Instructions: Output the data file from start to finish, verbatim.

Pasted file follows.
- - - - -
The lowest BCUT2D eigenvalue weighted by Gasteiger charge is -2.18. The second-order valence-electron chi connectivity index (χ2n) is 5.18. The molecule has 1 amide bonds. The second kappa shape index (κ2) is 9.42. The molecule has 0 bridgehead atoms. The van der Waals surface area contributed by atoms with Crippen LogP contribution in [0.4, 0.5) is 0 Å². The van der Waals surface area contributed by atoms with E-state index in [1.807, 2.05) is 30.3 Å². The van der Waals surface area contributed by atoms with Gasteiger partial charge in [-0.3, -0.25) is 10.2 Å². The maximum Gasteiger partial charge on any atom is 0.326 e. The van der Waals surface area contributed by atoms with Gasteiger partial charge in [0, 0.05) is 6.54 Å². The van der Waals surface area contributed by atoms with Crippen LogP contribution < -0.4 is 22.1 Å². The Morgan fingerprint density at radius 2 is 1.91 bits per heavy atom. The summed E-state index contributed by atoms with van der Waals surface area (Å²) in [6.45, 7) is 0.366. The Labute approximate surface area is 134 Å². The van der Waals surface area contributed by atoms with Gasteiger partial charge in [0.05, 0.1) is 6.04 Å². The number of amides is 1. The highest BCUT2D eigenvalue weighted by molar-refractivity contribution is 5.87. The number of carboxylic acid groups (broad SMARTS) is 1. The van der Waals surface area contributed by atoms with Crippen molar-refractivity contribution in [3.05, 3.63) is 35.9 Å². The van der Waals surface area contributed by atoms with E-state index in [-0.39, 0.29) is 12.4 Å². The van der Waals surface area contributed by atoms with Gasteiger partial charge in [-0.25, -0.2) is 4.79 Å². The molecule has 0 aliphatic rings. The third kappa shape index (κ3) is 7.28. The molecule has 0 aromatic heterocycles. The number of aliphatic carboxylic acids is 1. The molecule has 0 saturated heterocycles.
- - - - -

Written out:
The lowest BCUT2D eigenvalue weighted by Gasteiger charge is -2.18. The second-order valence-electron chi connectivity index (χ2n) is 5.18. The molecule has 1 amide bonds. The second kappa shape index (κ2) is 9.42. The molecule has 0 bridgehead atoms. The van der Waals surface area contributed by atoms with Crippen LogP contribution in [0.4, 0.5) is 0 Å². The van der Waals surface area contributed by atoms with E-state index in [1.807, 2.05) is 30.3 Å². The van der Waals surface area contributed by atoms with Gasteiger partial charge in [-0.3, -0.25) is 10.2 Å². The maximum Gasteiger partial charge on any atom is 0.326 e. The van der Waals surface area contributed by atoms with Gasteiger partial charge in [0, 0.05) is 6.54 Å². The van der Waals surface area contributed by atoms with Crippen LogP contribution < -0.4 is 22.1 Å². The Morgan fingerprint density at radius 2 is 1.91 bits per heavy atom. The summed E-state index contributed by atoms with van der Waals surface area (Å²) in [6.45, 7) is 0.366. The Labute approximate surface area is 134 Å². The van der Waals surface area contributed by atoms with Gasteiger partial charge in [0.05, 0.1) is 6.04 Å². The number of amides is 1. The highest BCUT2D eigenvalue weighted by molar-refractivity contribution is 5.87. The number of carboxylic acid groups (broad SMARTS) is 1. The van der Waals surface area contributed by atoms with Crippen molar-refractivity contribution in [3.05, 3.63) is 35.9 Å². The van der Waals surface area contributed by atoms with E-state index in [-0.39, 0.29) is 12.4 Å². The van der Waals surface area contributed by atoms with Gasteiger partial charge in [-0.25, -0.2) is 4.79 Å². The molecule has 0 aliphatic rings. The third kappa shape index (κ3) is 7.28. The molecule has 0 aromatic heterocycles. The number of aliphatic carboxylic acids is 1. The molecule has 0 saturated heterocycles.